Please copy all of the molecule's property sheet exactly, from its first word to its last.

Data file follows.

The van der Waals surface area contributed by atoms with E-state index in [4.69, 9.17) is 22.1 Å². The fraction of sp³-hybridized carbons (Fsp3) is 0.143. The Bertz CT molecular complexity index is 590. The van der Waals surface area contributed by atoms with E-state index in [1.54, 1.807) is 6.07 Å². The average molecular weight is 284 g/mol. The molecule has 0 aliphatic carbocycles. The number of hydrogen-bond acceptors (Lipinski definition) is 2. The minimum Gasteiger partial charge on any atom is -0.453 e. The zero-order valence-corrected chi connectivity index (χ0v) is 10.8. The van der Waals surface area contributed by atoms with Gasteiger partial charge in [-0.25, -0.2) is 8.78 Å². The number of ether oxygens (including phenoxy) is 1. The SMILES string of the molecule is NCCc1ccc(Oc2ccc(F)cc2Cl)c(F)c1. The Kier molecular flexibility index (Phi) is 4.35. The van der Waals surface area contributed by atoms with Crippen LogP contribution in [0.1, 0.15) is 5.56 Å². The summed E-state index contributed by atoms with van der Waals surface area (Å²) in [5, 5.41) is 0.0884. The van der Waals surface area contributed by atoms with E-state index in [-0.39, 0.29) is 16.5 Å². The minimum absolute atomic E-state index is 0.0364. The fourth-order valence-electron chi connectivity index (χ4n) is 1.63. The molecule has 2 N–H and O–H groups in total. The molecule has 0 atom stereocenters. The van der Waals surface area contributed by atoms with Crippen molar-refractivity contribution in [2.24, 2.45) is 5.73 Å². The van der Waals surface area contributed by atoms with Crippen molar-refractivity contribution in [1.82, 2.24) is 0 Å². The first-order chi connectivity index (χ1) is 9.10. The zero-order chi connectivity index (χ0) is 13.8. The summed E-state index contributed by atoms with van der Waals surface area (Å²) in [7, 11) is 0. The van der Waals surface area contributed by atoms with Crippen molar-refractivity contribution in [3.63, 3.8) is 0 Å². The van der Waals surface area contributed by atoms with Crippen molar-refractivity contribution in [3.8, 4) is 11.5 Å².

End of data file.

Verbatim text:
The van der Waals surface area contributed by atoms with E-state index in [4.69, 9.17) is 22.1 Å². The fraction of sp³-hybridized carbons (Fsp3) is 0.143. The Bertz CT molecular complexity index is 590. The van der Waals surface area contributed by atoms with E-state index in [1.54, 1.807) is 6.07 Å². The average molecular weight is 284 g/mol. The molecule has 0 aliphatic carbocycles. The number of hydrogen-bond acceptors (Lipinski definition) is 2. The minimum Gasteiger partial charge on any atom is -0.453 e. The zero-order valence-corrected chi connectivity index (χ0v) is 10.8. The van der Waals surface area contributed by atoms with Gasteiger partial charge in [-0.25, -0.2) is 8.78 Å². The number of ether oxygens (including phenoxy) is 1. The SMILES string of the molecule is NCCc1ccc(Oc2ccc(F)cc2Cl)c(F)c1. The Kier molecular flexibility index (Phi) is 4.35. The van der Waals surface area contributed by atoms with Crippen LogP contribution in [0.1, 0.15) is 5.56 Å². The summed E-state index contributed by atoms with van der Waals surface area (Å²) in [5, 5.41) is 0.0884. The van der Waals surface area contributed by atoms with E-state index in [-0.39, 0.29) is 16.5 Å². The minimum absolute atomic E-state index is 0.0364. The fourth-order valence-electron chi connectivity index (χ4n) is 1.63. The molecule has 2 N–H and O–H groups in total. The molecule has 0 atom stereocenters. The van der Waals surface area contributed by atoms with Crippen molar-refractivity contribution in [2.24, 2.45) is 5.73 Å². The van der Waals surface area contributed by atoms with Crippen molar-refractivity contribution in [1.82, 2.24) is 0 Å². The first-order chi connectivity index (χ1) is 9.10. The zero-order chi connectivity index (χ0) is 13.8. The summed E-state index contributed by atoms with van der Waals surface area (Å²) in [7, 11) is 0. The van der Waals surface area contributed by atoms with Crippen molar-refractivity contribution in [3.63, 3.8) is 0 Å². The van der Waals surface area contributed by atoms with Crippen molar-refractivity contribution in [3.8, 4) is 11.5 Å².